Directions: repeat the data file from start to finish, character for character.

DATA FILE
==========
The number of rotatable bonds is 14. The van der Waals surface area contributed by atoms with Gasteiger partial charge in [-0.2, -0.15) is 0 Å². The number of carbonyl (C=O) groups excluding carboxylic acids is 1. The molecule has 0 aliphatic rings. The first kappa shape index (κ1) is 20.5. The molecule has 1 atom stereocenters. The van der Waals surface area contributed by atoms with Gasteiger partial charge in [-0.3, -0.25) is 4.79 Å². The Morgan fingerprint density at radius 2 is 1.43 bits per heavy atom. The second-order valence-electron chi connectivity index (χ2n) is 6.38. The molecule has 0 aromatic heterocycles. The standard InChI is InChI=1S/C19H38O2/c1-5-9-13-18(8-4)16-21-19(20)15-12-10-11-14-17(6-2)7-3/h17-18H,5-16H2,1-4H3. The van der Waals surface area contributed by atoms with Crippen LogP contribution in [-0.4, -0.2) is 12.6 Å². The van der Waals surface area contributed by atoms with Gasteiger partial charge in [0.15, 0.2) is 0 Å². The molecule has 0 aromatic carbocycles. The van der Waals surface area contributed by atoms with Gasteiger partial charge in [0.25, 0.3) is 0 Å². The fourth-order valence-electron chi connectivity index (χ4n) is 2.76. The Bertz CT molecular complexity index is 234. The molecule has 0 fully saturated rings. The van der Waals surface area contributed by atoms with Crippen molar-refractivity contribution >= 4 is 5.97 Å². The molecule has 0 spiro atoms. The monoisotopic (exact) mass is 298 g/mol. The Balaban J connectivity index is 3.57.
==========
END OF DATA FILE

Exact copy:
The number of rotatable bonds is 14. The van der Waals surface area contributed by atoms with Gasteiger partial charge in [-0.2, -0.15) is 0 Å². The number of carbonyl (C=O) groups excluding carboxylic acids is 1. The molecule has 0 aliphatic rings. The first kappa shape index (κ1) is 20.5. The molecule has 1 atom stereocenters. The van der Waals surface area contributed by atoms with Gasteiger partial charge in [-0.3, -0.25) is 4.79 Å². The Morgan fingerprint density at radius 2 is 1.43 bits per heavy atom. The second-order valence-electron chi connectivity index (χ2n) is 6.38. The molecule has 0 aromatic heterocycles. The standard InChI is InChI=1S/C19H38O2/c1-5-9-13-18(8-4)16-21-19(20)15-12-10-11-14-17(6-2)7-3/h17-18H,5-16H2,1-4H3. The van der Waals surface area contributed by atoms with Crippen LogP contribution in [-0.4, -0.2) is 12.6 Å². The van der Waals surface area contributed by atoms with Gasteiger partial charge in [0.15, 0.2) is 0 Å². The molecule has 0 aromatic carbocycles. The van der Waals surface area contributed by atoms with Gasteiger partial charge in [0.25, 0.3) is 0 Å². The fourth-order valence-electron chi connectivity index (χ4n) is 2.76. The Bertz CT molecular complexity index is 234. The molecule has 0 fully saturated rings. The van der Waals surface area contributed by atoms with Crippen molar-refractivity contribution >= 4 is 5.97 Å². The molecule has 0 spiro atoms. The monoisotopic (exact) mass is 298 g/mol. The Balaban J connectivity index is 3.57.